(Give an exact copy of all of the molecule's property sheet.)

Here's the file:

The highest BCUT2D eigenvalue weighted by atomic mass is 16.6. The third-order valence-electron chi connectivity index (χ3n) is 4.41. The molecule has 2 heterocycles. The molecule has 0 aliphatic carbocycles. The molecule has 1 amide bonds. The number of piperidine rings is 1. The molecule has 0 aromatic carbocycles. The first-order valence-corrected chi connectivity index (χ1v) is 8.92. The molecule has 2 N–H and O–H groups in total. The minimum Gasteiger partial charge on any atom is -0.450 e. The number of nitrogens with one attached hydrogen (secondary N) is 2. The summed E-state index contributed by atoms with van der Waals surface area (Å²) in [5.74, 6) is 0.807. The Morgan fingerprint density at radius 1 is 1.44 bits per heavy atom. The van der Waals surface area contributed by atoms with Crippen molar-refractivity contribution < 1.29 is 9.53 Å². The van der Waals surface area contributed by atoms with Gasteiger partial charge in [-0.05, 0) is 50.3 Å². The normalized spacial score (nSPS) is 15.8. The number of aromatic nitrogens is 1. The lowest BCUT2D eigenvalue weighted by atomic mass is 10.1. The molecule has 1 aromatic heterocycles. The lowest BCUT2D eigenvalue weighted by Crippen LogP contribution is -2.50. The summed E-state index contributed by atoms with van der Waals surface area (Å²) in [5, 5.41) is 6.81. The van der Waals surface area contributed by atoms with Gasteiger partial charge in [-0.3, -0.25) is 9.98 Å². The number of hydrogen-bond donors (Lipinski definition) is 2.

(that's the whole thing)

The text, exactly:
The highest BCUT2D eigenvalue weighted by atomic mass is 16.6. The third-order valence-electron chi connectivity index (χ3n) is 4.41. The molecule has 2 heterocycles. The molecule has 0 aliphatic carbocycles. The molecule has 1 amide bonds. The number of piperidine rings is 1. The molecule has 0 aromatic carbocycles. The first-order valence-corrected chi connectivity index (χ1v) is 8.92. The molecule has 2 N–H and O–H groups in total. The minimum Gasteiger partial charge on any atom is -0.450 e. The number of nitrogens with one attached hydrogen (secondary N) is 2. The summed E-state index contributed by atoms with van der Waals surface area (Å²) in [5.74, 6) is 0.807. The Morgan fingerprint density at radius 1 is 1.44 bits per heavy atom. The van der Waals surface area contributed by atoms with Crippen molar-refractivity contribution < 1.29 is 9.53 Å². The van der Waals surface area contributed by atoms with Gasteiger partial charge in [-0.05, 0) is 50.3 Å². The normalized spacial score (nSPS) is 15.8. The number of aromatic nitrogens is 1. The lowest BCUT2D eigenvalue weighted by atomic mass is 10.1. The molecule has 1 aromatic heterocycles. The lowest BCUT2D eigenvalue weighted by Crippen LogP contribution is -2.50. The summed E-state index contributed by atoms with van der Waals surface area (Å²) in [5, 5.41) is 6.81. The van der Waals surface area contributed by atoms with Gasteiger partial charge in [-0.3, -0.25) is 9.98 Å². The number of hydrogen-bond donors (Lipinski definition) is 2.